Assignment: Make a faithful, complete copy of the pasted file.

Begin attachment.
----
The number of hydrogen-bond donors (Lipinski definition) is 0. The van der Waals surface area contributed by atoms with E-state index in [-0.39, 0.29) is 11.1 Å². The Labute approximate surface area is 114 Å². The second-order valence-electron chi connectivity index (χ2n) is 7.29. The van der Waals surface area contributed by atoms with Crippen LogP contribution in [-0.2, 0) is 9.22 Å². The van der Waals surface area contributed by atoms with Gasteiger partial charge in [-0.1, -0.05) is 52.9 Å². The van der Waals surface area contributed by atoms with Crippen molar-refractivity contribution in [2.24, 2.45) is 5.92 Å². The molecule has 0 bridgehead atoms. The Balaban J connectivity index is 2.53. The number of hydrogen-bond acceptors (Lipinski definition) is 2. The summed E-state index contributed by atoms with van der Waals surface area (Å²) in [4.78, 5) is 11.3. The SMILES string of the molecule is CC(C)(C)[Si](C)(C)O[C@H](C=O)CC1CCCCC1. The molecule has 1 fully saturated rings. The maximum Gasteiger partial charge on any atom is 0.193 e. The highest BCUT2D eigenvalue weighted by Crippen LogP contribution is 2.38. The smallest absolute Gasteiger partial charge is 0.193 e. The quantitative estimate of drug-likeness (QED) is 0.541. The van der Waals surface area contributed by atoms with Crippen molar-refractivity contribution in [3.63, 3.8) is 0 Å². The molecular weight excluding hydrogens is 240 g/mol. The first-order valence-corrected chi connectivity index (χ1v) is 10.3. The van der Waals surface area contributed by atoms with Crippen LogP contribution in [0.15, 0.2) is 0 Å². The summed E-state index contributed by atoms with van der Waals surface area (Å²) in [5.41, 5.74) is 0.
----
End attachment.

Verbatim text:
The number of hydrogen-bond donors (Lipinski definition) is 0. The van der Waals surface area contributed by atoms with E-state index in [-0.39, 0.29) is 11.1 Å². The Labute approximate surface area is 114 Å². The second-order valence-electron chi connectivity index (χ2n) is 7.29. The van der Waals surface area contributed by atoms with Crippen LogP contribution in [-0.2, 0) is 9.22 Å². The van der Waals surface area contributed by atoms with Gasteiger partial charge in [-0.1, -0.05) is 52.9 Å². The van der Waals surface area contributed by atoms with Crippen molar-refractivity contribution in [2.24, 2.45) is 5.92 Å². The molecule has 0 bridgehead atoms. The Balaban J connectivity index is 2.53. The number of hydrogen-bond acceptors (Lipinski definition) is 2. The summed E-state index contributed by atoms with van der Waals surface area (Å²) in [4.78, 5) is 11.3. The SMILES string of the molecule is CC(C)(C)[Si](C)(C)O[C@H](C=O)CC1CCCCC1. The molecule has 1 fully saturated rings. The maximum Gasteiger partial charge on any atom is 0.193 e. The highest BCUT2D eigenvalue weighted by Crippen LogP contribution is 2.38. The smallest absolute Gasteiger partial charge is 0.193 e. The quantitative estimate of drug-likeness (QED) is 0.541. The van der Waals surface area contributed by atoms with Crippen molar-refractivity contribution in [3.63, 3.8) is 0 Å². The molecular weight excluding hydrogens is 240 g/mol. The first-order valence-corrected chi connectivity index (χ1v) is 10.3. The van der Waals surface area contributed by atoms with Crippen LogP contribution in [0.15, 0.2) is 0 Å². The summed E-state index contributed by atoms with van der Waals surface area (Å²) in [5.41, 5.74) is 0.